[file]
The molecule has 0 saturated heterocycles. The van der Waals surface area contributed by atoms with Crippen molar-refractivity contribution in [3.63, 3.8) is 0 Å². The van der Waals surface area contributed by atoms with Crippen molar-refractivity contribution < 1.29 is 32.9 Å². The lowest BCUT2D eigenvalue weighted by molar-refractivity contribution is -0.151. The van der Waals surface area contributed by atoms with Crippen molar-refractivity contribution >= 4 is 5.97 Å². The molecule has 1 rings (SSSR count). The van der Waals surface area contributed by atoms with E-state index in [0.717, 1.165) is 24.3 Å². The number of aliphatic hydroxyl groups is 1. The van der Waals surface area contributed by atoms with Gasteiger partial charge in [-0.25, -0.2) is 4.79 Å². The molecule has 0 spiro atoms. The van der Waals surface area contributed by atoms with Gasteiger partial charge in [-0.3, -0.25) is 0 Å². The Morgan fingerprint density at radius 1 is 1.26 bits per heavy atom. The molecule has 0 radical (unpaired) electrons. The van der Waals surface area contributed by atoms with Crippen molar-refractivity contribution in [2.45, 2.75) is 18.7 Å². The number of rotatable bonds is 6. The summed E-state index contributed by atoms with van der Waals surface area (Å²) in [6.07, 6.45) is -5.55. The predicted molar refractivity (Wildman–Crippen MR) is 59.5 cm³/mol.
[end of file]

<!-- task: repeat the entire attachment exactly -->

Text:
The molecule has 0 saturated heterocycles. The van der Waals surface area contributed by atoms with Crippen molar-refractivity contribution in [3.63, 3.8) is 0 Å². The van der Waals surface area contributed by atoms with Crippen molar-refractivity contribution < 1.29 is 32.9 Å². The lowest BCUT2D eigenvalue weighted by molar-refractivity contribution is -0.151. The van der Waals surface area contributed by atoms with Crippen molar-refractivity contribution >= 4 is 5.97 Å². The molecule has 1 rings (SSSR count). The van der Waals surface area contributed by atoms with E-state index in [0.717, 1.165) is 24.3 Å². The number of aliphatic hydroxyl groups is 1. The van der Waals surface area contributed by atoms with Gasteiger partial charge in [-0.25, -0.2) is 4.79 Å². The molecule has 0 spiro atoms. The van der Waals surface area contributed by atoms with Gasteiger partial charge in [-0.3, -0.25) is 0 Å². The Morgan fingerprint density at radius 1 is 1.26 bits per heavy atom. The molecule has 0 radical (unpaired) electrons. The van der Waals surface area contributed by atoms with Crippen molar-refractivity contribution in [2.45, 2.75) is 18.7 Å². The number of rotatable bonds is 6. The summed E-state index contributed by atoms with van der Waals surface area (Å²) in [6.07, 6.45) is -5.55. The predicted molar refractivity (Wildman–Crippen MR) is 59.5 cm³/mol.